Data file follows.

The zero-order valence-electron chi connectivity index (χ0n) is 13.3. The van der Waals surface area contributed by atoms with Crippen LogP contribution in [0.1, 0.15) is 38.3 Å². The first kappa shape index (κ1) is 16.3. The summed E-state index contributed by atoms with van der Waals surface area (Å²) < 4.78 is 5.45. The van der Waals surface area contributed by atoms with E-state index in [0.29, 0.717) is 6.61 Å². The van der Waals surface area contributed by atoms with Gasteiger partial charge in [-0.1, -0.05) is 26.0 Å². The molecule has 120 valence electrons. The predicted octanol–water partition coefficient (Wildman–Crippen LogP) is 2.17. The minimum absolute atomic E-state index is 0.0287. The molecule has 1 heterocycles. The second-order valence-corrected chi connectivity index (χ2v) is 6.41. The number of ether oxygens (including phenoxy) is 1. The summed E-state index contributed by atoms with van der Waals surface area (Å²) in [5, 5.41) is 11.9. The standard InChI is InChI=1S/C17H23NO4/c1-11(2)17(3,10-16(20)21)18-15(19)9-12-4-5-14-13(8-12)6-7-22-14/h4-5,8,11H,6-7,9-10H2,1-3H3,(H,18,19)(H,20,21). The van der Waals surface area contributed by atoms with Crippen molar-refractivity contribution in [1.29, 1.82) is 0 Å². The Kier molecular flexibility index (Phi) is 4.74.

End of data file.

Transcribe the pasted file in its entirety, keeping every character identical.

The zero-order valence-electron chi connectivity index (χ0n) is 13.3. The van der Waals surface area contributed by atoms with Crippen LogP contribution in [0.1, 0.15) is 38.3 Å². The first kappa shape index (κ1) is 16.3. The summed E-state index contributed by atoms with van der Waals surface area (Å²) < 4.78 is 5.45. The van der Waals surface area contributed by atoms with E-state index in [0.29, 0.717) is 6.61 Å². The van der Waals surface area contributed by atoms with Gasteiger partial charge in [-0.1, -0.05) is 26.0 Å². The molecule has 120 valence electrons. The predicted octanol–water partition coefficient (Wildman–Crippen LogP) is 2.17. The minimum absolute atomic E-state index is 0.0287. The molecule has 1 heterocycles. The second-order valence-corrected chi connectivity index (χ2v) is 6.41. The number of ether oxygens (including phenoxy) is 1. The summed E-state index contributed by atoms with van der Waals surface area (Å²) in [5, 5.41) is 11.9. The standard InChI is InChI=1S/C17H23NO4/c1-11(2)17(3,10-16(20)21)18-15(19)9-12-4-5-14-13(8-12)6-7-22-14/h4-5,8,11H,6-7,9-10H2,1-3H3,(H,18,19)(H,20,21). The van der Waals surface area contributed by atoms with Crippen molar-refractivity contribution in [1.29, 1.82) is 0 Å². The Kier molecular flexibility index (Phi) is 4.74.